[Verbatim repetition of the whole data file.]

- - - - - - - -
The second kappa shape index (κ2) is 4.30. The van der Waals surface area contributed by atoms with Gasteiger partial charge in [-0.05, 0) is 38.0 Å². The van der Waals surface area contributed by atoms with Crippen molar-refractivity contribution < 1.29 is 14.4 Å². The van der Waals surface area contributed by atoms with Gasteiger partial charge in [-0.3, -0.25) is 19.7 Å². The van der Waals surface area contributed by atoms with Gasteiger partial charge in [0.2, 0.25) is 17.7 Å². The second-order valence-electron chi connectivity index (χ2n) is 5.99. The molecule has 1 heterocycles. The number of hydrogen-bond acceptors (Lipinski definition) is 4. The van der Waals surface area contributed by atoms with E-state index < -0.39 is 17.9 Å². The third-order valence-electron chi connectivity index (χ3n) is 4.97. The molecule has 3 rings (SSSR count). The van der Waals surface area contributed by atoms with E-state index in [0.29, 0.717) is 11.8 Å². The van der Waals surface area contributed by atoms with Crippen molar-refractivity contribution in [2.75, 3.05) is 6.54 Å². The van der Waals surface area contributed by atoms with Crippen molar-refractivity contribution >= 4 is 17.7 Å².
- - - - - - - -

The second kappa shape index (κ2) is 4.30. The van der Waals surface area contributed by atoms with Gasteiger partial charge in [-0.05, 0) is 38.0 Å². The van der Waals surface area contributed by atoms with Crippen molar-refractivity contribution < 1.29 is 14.4 Å². The van der Waals surface area contributed by atoms with Gasteiger partial charge in [-0.3, -0.25) is 19.7 Å². The van der Waals surface area contributed by atoms with Gasteiger partial charge in [0.2, 0.25) is 17.7 Å². The second-order valence-electron chi connectivity index (χ2n) is 5.99. The molecule has 1 heterocycles. The number of hydrogen-bond acceptors (Lipinski definition) is 4. The van der Waals surface area contributed by atoms with E-state index < -0.39 is 17.9 Å². The third-order valence-electron chi connectivity index (χ3n) is 4.97. The molecule has 3 rings (SSSR count). The van der Waals surface area contributed by atoms with E-state index in [0.29, 0.717) is 11.8 Å². The van der Waals surface area contributed by atoms with Crippen molar-refractivity contribution in [2.75, 3.05) is 6.54 Å². The van der Waals surface area contributed by atoms with Crippen molar-refractivity contribution >= 4 is 17.7 Å².